To read more, view or download the chapter THE UNINTENDED CONSEQUENCES OF THE MILITARY OPTION
  • The Osirak analogy is the fantasy that there will be no blowback from strikes against Iran’s nuclear facilities. It discounts the complexity, severity, scale, consequences, and casualties such an operation would entail.
  • As we have emphasized in other chapters, Iran’s nuclear program is not an empty shell, nor is it a single remote target. The facilities in Iran are fully operational containing hundreds of tons of toxic and radioactive materials , and thousands of personnel and support staff. Most importantly, they are located near major population centers. Furthermore, some of this critical facilities are heavily constructed and fortified, and thus difficult to destroy.
  • The total number of fatalities in the 1981 Osirak raid was 10 Iraqis and one French civilian, Damien Chaussepied. The Iranian scenario will lead to tens of thousands of casualties, not to mention possible retaliation by the Iranian regime that will destabilize the region.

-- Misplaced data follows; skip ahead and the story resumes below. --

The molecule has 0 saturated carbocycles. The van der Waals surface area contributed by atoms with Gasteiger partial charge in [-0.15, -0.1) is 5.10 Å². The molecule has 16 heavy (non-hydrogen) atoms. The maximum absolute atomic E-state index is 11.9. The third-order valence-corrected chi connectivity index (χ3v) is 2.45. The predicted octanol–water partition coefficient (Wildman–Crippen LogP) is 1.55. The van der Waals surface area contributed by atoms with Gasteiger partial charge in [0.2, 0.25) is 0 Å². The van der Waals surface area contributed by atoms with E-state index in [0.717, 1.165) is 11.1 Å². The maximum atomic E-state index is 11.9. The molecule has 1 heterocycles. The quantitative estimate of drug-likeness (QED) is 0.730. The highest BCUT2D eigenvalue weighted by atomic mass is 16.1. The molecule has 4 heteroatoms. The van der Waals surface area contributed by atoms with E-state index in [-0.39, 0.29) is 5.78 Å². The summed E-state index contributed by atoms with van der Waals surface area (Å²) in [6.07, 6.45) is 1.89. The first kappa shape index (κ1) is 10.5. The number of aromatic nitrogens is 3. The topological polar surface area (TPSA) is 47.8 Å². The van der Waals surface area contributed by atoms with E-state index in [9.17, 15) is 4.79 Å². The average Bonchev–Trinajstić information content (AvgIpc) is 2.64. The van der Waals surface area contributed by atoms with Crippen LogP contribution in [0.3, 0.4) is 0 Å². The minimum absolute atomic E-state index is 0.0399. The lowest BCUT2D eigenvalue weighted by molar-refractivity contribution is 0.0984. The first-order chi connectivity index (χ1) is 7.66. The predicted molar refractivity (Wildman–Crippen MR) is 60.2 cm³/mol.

• We should not underestimate the political fallout from military strikes. Besides widespread civilian suffering, the potential long-term political and psychological impact of military strikes on the Iranian population cannot be underestimated. An entire generation will likely feel enmity toward those who supported the attack, or failed to prevent it.
  • Far from being a tactical solution to the nuclear impasse, military strikes can fall short of their declared objective. Instead of eliminating or delaying Iran’s nuclear program, the United States and Israel can find themselves drawn into yet another strategic quagmire.
  • Strikes can make the restoration of Iran’s nuclear program a symbol of Iranian nationalism and Islamic fundamentalism. Far from encouraging Iran to become more pacific, they can make Iran more insecure and belligerent—intent on developing a strategic deterrent. And the regime can become more, not less, popular.
  • It is the contention of this study that applying the Osirak “precedent” to Iran’s nuclear facilities can lead to gross underestimation of the scale and scope of damages to the Iranian people and the region.